The Democratic primary process started with a thud, exactly along the lines that Steven Rosenfeld, chief correspondent of our Voting Booth project, had been reporting on and warning about for the past year: untested technology and poor training in Iowa fostered greater distrust in our voting systems.
It could have been even worse—Rosenfeld’s reporting earlier last year helped prevent the Democratic Party from adopting a disastrous online and telephone system for the caucus filled with security holes.
Rosenfeld’s reporting is read and trusted by the voting community—and helps them make better decisions in the future. There are certainly many more key decisions to come before November.
Voting Booth has been reporting from Nevada to cover the rollout of yet another poorly tested app that will be deployed to more untrained caucus volunteers and party officials. The more we cover these stories in detail, the less likely we’ll see the same problems in the rest of the caucuses and primaries this year.
Are you up to speed?
Of course the election is pressing and an area of focus for us. And we also have many other projects going on that cover the troubling issues of our times.
Are you familiar with how we operate and what we’re doing? Corporate media simply is failing at its job, digital media has splintered audiences and shrunk attention spans—and there is still important media work to be done.
I’m asking you to consider how important it is to support media in times like these, read about our model below, and please join us. Can you help us with a generous annual gift, or if you prefer, to be a regular contributor? We can’t do it alone.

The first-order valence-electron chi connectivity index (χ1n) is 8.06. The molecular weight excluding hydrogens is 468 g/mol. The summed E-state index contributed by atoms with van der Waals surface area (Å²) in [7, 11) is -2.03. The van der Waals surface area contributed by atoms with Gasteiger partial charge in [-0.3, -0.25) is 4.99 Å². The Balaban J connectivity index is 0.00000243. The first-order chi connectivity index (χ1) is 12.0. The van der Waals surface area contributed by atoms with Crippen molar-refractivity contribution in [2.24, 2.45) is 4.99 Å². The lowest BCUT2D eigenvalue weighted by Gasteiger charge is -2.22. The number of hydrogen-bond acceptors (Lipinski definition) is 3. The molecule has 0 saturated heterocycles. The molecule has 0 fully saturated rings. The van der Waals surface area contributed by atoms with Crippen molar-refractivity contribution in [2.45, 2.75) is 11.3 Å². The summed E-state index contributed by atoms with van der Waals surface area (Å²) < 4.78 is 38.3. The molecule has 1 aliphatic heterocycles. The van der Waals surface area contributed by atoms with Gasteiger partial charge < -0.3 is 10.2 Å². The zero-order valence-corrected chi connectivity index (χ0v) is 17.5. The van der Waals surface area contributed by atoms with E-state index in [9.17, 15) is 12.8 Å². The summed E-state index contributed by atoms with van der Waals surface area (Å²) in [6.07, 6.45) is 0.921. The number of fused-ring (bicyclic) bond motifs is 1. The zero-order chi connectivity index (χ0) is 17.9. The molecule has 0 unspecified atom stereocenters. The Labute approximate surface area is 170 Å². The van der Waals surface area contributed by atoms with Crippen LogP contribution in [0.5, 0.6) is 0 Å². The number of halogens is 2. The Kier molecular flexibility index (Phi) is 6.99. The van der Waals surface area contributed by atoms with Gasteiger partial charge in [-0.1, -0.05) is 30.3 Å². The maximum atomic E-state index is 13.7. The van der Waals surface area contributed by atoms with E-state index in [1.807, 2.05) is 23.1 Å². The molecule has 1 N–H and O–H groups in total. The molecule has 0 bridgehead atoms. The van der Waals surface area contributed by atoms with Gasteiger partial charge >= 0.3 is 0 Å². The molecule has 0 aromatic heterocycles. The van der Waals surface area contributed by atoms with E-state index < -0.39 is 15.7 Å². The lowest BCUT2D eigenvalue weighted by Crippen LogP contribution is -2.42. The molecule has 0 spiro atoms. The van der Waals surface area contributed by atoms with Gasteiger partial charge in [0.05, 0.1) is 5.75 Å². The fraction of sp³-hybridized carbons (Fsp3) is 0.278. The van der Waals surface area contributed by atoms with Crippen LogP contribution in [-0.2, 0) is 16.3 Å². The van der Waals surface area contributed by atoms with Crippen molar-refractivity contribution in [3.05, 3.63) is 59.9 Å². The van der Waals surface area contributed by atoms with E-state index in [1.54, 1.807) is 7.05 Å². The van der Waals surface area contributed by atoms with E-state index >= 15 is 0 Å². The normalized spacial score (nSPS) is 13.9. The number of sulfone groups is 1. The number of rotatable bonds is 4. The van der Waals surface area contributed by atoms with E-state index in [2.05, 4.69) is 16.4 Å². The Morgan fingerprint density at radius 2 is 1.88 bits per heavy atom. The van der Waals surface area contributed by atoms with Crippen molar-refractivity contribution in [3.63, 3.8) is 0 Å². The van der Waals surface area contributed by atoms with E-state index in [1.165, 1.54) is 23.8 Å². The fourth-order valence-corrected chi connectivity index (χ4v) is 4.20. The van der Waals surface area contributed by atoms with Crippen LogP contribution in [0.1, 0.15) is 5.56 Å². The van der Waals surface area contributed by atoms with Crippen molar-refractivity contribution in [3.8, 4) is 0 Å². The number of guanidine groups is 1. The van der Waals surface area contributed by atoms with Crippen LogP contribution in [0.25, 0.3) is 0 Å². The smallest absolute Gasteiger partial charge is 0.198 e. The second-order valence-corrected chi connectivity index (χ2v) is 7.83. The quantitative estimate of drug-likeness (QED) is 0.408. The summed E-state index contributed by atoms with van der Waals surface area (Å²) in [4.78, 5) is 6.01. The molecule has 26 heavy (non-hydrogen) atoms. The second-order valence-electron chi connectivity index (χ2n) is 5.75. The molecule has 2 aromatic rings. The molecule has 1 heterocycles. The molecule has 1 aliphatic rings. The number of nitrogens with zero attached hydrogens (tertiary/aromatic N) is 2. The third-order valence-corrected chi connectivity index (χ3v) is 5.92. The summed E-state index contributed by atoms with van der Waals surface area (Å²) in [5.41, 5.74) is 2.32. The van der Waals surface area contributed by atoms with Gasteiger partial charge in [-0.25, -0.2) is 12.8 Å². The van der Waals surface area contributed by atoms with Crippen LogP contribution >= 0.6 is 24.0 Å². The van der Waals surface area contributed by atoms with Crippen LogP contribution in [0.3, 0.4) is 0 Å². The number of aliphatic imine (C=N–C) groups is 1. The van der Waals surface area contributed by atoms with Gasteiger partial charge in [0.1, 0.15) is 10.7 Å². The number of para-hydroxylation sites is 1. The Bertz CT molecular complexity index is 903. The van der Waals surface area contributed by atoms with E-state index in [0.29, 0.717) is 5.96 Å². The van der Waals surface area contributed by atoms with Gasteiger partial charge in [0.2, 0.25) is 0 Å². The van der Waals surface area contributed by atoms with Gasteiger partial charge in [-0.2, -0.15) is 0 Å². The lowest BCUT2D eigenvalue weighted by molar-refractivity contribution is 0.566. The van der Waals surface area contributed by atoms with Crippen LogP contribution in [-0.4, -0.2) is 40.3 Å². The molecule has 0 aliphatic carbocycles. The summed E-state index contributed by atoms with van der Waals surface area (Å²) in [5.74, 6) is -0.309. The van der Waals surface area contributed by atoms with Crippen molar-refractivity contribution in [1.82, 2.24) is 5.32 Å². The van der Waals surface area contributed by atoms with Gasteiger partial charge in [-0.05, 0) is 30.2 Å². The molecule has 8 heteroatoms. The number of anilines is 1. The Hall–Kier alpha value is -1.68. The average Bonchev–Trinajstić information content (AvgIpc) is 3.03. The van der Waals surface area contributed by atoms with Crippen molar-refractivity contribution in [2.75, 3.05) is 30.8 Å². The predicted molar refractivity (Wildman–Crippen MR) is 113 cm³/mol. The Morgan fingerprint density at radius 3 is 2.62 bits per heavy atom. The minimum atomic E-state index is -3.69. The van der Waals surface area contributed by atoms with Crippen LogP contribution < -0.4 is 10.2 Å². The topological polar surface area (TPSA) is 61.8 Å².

Our model is to get the maximum audience and impact on the big issues of our times. In a nutshell, we:
- Syndicate our stories to publishing partners to get our writers’ work published simultaneously in a collective audience that reaches millions, in the U.S. and, increasingly, internationally. Many of the issues we work on are global, and there is a big appetite across the world for good reporting on the environment, and the struggles for independence and democracy.
- We “publish” our articles in full via our big email lists and partners, reaching hundreds of thousands—did you know that many people prefer reading quality journalism via email instead of through the internet? Seventy percent of the people who open our stories read them to the end.
- We get our journalists in touch with media outlets to get them booked on radio and TV to talk about the work we produced with them.
Yes, there’s lots to worry about, but it’s more productive to DO SOMETHING about it!
Check out some of the other big stories we’ve been working on recently:
Earth | Food | Life editor Reynard Loki and the journalists he works with go after the big targets: climate change and habitat loss, fossil fuel companies and other big polluters. And they also know that the job of environmentalism is to tell stories that shift our consciousness about the way we live. Read Leslie Crawford’s essay that challenges us to consider how different we are from an octopus.
We worked for weeks to produce a major and totally unreported story with Our Schools’ Jeff Bryant on Amazon and other large corporations’ efforts to insert themselves into the public schools, focusing on Virginia. It’s yet another front in the war to defend public education, a pillar of our democracy.
Economy for All’s chief contributor is Nancy Altman, who for decades has been a national leader in defending Social Security from the many attempts in Washington to slash it. Read her response to Donald Trump’s claims in the State of the Union that he has nothing but good intentions toward Social Security.
Thanks from Jan Ritch-Frel and the rest of the IMI team!